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Box Brown on The Cute Manifesto and BORB

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Box Brown gets comfy in the Talkie Hutt for a chat about James Kochalka's The Cute Manifesto and Jason Little's BORB.

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It is funny to think about what a stir Kochalka's infamous "Craft is the Enemy" position caused, because for the most part nowadays it seems like a pretty accepted way of thinking about making comics. As I'm sure will be frustrating to some listeners, neither Box nor I had all of our facts lined up to talk about the genesis of this pre-Internet-era kerfuffle, remembering only that Kochalka sent it in a letter to a print issue of The Comics Journal, and that the battle was pitched back and forth mostly in issues of the magazine. That's hard to fathom. How do you have a heated flame-war when you have to wait for months in-between retorts? Terms like "Sea-Lioning" didn't even exist back then. It must have been like trying to fly blind.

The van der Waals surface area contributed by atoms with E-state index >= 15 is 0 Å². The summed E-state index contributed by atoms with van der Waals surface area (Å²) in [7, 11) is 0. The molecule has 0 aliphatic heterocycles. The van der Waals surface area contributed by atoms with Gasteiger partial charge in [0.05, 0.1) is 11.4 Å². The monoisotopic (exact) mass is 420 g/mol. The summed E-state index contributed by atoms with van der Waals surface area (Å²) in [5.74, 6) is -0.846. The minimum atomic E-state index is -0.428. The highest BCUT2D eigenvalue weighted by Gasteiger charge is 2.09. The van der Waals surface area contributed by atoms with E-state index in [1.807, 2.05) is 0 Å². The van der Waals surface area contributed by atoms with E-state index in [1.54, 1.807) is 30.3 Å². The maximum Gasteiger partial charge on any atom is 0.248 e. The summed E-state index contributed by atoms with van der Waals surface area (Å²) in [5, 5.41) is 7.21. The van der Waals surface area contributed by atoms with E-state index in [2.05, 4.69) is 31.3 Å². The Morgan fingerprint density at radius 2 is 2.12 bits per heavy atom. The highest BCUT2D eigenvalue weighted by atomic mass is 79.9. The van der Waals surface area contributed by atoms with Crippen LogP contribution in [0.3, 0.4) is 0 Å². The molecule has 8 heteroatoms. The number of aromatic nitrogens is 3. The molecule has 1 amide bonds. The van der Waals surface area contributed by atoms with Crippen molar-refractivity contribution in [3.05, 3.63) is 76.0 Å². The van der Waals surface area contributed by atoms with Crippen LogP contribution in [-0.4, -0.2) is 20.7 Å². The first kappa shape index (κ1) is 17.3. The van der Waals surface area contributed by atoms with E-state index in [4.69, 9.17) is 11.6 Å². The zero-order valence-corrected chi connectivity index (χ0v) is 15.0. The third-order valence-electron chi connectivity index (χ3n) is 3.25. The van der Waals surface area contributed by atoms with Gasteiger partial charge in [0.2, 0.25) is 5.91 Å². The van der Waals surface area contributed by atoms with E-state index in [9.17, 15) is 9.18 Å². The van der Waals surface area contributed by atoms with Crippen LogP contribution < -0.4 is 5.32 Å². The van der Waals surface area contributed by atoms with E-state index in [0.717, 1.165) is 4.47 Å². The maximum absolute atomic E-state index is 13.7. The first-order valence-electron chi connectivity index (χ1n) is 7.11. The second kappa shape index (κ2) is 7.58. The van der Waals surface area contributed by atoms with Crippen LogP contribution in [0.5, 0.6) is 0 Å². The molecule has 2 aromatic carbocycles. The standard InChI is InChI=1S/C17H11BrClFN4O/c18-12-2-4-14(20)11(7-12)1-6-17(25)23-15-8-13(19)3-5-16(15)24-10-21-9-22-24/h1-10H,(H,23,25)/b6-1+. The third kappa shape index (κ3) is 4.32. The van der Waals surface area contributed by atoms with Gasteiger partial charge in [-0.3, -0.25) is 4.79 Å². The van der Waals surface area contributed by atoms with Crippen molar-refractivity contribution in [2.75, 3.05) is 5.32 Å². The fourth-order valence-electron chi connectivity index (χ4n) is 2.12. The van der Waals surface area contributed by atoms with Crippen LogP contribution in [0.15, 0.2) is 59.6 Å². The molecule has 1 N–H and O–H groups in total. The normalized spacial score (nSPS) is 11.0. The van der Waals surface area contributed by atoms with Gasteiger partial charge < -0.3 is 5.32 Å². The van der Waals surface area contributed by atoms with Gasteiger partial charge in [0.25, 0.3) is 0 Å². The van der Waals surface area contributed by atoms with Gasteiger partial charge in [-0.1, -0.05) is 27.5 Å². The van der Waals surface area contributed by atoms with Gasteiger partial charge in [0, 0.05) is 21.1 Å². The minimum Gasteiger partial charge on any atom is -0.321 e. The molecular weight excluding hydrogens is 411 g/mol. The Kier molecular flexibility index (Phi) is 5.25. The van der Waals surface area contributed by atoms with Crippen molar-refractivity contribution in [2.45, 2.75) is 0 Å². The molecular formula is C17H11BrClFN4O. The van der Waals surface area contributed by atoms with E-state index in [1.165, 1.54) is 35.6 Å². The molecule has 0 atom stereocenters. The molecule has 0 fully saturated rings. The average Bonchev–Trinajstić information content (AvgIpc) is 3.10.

Thankfully, on this very site, the most memorable missives fired have been collected and archived and arranged in a readable format, HERE. I remembered that a notable cartoonist had told Kochalka to "Wish it into the cornfield, Jimmy," but couldn't recall who exactly that had been. Turns out it was Jim Woodring!

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One Response to Box Brown on The Cute Manifesto and BORB

  1. i think that when kochalka says “craft is the enemy,” he’s not saying that you shouldn’t work to improve at making art, just that you can’t let your ambition for improvement get in the way of making comics now. if you just work on getting better at drawing, or writing, or playing the piano, and you allow that pursuit to delay the actual creation of the comic, the story, the song, then you’ll never make anything because you’ll never be completely satisfied with your ability.

    i don’t think he’s saying that drawing well doesn’t matter or that you shouldn’t put effort toward improving, but that you shouldn’t let it get in the way of actually making something right now with whatever skill level you have.

    just make something. if it’s not perfect, or not great, or not even good, it will at least be done, and the next thing will be better for it. you can cultivate your skills in parallel, and in the making itself, but you can’t give yourself the excuse to wait to make something until you know you can make it perfect, because that day will never come. there is no such thing as perfect.

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